16 16 NOTES BY OTTO MUTZBAUER 55 Orthogonal Complements Denition * Let U, W be subspaces of the vector space V Then U + W = {u + w u U, w W } is called the sum of U and W If additionally U W = 0, then we write U W and call this the direct sum of U and W Theorem 1* Let U, W be subspaces of the vector space V (a) The sum U + W is a subspace (b) If u + w U W, then the summands u and w are unique Denition 56 Let W be a subset of an inner product space Then W = {u V (u, w) = 0 for all w W } is called the orthogonal complement of W in V Theorem 59 Let W be a subset of the inner product space V Then (a) W is a subspace of V, (b) W W = 0 Theorem Let W be a nite dimensional subspace of the inner product space V Then (510) V = W W, (511) (W ) = W Theorem 51 Let A be an m n matrix Then (a) the kernel of A is the orthogonal complement of the row space of A, (b) the kernel of A T is the orthogonal complement of the column space of A Denition * Let W be a nite dimensional subspace of the inner product space V Let (w 1,, w m ) be an orthonormal basis of W For some v W let v = w + u be the unique representation with w W and u W Then proj W v = w is called the orthogonal projection of v on W Theorem 1* Let W be a nite dimensional subspace of the inner product space V Let (w 1,, w m ) be an orthonormal basis of W Then proj W v = (v, w 1) (w 1, w 1 ) w 1 + (v, w ) (w, w 1 ) w + + (v, w m) (w m, w m ) w m Theorem 51 Let W be a nite dimensional subspace of the inner product space V and let v V Then v w v proj W v for all w W and with equality if and only if w = proj W v 6 Linear Transformations and Matrices 61 Denition and Examples Denition 1=61+6 Let V, W be vector spaces Let u, v V and c R A function L : V W is called a linear transformation if L(u + v) = L(u) + L(v) and L(cv) = cl(v) If V = W a linear transformation is called a linear operator A linear transformation is called onto and one-to-one in the usual sense A one-to-one linear transformation is called an isomorphism, and then V and W are called isomorphic vector spaces, V = W Note that the following are equivalent:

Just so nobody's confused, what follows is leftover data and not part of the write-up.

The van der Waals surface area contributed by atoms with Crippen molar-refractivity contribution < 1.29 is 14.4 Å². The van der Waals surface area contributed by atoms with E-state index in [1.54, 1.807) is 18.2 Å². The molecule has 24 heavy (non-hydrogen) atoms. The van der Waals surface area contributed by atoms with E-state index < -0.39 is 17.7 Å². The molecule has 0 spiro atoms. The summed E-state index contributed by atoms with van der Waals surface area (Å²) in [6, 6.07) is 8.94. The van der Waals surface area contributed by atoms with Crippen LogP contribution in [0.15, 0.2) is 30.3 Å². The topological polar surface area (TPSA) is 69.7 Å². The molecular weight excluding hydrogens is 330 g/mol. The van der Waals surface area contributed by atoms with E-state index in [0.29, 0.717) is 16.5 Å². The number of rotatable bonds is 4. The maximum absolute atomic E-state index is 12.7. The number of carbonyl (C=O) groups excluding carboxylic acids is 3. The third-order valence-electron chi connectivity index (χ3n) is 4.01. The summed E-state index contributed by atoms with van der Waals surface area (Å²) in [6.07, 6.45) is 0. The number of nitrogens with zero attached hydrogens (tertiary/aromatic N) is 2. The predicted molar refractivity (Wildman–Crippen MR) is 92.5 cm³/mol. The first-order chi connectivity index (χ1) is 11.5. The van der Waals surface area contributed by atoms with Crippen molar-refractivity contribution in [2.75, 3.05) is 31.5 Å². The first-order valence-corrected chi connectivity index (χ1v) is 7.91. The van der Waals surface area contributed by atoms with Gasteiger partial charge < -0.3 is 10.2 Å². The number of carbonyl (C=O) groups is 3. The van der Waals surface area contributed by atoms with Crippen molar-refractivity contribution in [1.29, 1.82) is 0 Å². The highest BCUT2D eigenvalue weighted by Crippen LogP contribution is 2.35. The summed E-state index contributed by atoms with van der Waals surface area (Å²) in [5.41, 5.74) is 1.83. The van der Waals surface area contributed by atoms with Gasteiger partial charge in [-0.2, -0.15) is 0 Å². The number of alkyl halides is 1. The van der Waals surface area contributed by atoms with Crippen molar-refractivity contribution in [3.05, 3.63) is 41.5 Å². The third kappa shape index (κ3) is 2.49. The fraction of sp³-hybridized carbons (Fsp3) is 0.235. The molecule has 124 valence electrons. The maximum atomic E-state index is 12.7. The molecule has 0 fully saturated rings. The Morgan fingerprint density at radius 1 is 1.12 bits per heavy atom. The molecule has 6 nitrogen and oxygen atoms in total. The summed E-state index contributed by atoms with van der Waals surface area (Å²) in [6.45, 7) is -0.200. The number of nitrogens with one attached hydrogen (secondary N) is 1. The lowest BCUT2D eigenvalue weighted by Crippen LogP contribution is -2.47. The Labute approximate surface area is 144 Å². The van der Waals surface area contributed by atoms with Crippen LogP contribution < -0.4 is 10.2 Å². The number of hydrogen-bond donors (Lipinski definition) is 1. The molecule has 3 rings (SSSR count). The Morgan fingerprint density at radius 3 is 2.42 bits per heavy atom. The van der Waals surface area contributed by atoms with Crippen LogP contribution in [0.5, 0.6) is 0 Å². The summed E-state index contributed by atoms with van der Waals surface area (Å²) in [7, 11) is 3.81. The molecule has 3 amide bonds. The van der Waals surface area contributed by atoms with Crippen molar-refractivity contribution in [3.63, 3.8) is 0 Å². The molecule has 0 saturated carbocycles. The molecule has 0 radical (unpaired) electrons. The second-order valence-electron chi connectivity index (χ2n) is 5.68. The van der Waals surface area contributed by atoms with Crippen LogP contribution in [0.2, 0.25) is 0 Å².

17 (1) L is one-to-one () v 1 v implies L(v 1 ) L(v ) () L(v 1 ) = L(v ) implies v 1 = v Theorem 61 Let L : V W be a linear transformation Then (a) L(0) = 0, (b) L(u v) = L(u) L(v) for u, v V LINEAR ALGEBRA 17 Theorem 6 (supplemented) Let V, W be vector spaces, let V be of dimension n with basis S = (v 1,, v n ) Then a linear transformation L : V W is completely determined by by the image L(S) of the basis, namely n n L(v) = a i L(v i ) if v = a i v i i=1 For an arbitrary choice of vectors w 1,, w n W there is a unique linear transformation L : V W such that L(v i ) = w i for all i Theorem 6 Let L : R n R m, and let (e 1,, e n ) be the standard basis of R n Let A be the m n matrix whose jth column is L(e j ) Then L(v) = Av Moreover, A is the only matrix that describes L in this way Denition * The matrix A in Theorem 6 is called the standard matrix representing L 6 Kernel and Range of a Linear Transformation Denition 6 Let V, W be vector spaces, let L : V W be a linear transformation Then i=1 ker L = {v V L(v) = 0} is called the kernel of L Theorem 6+Corollary 61 For vector spaces V, W with a linear transformation L : V W (a) ker L is a subspace, (b) L is one-to-one if and only if ker L = 0 (61) If L(x) = L(y) = b, then x y ker L Denition 6 Let V, W be vector spaces, let L : V W be a linear transformation Then V is called the domain of L, range L = L(V ) is called the range of L or the image of V under L The linear transformation L is called onto if range L = W Theorem 65 Let V, W be vector spaces The range of the linear transformation L : V W is a subspace of W Theorem 66 Let V, W be vector spaces and let L : V W be a linear transformation Then dim ker L + dim range L = dim V Theorems Corollary 6+etc Let V, W be vector spaces of the same nite dimension and let L : V W be a linear transformation with (square) standard representing matrix A Then the following are equivalent: (1) L is an isomorphism () L is one-to-one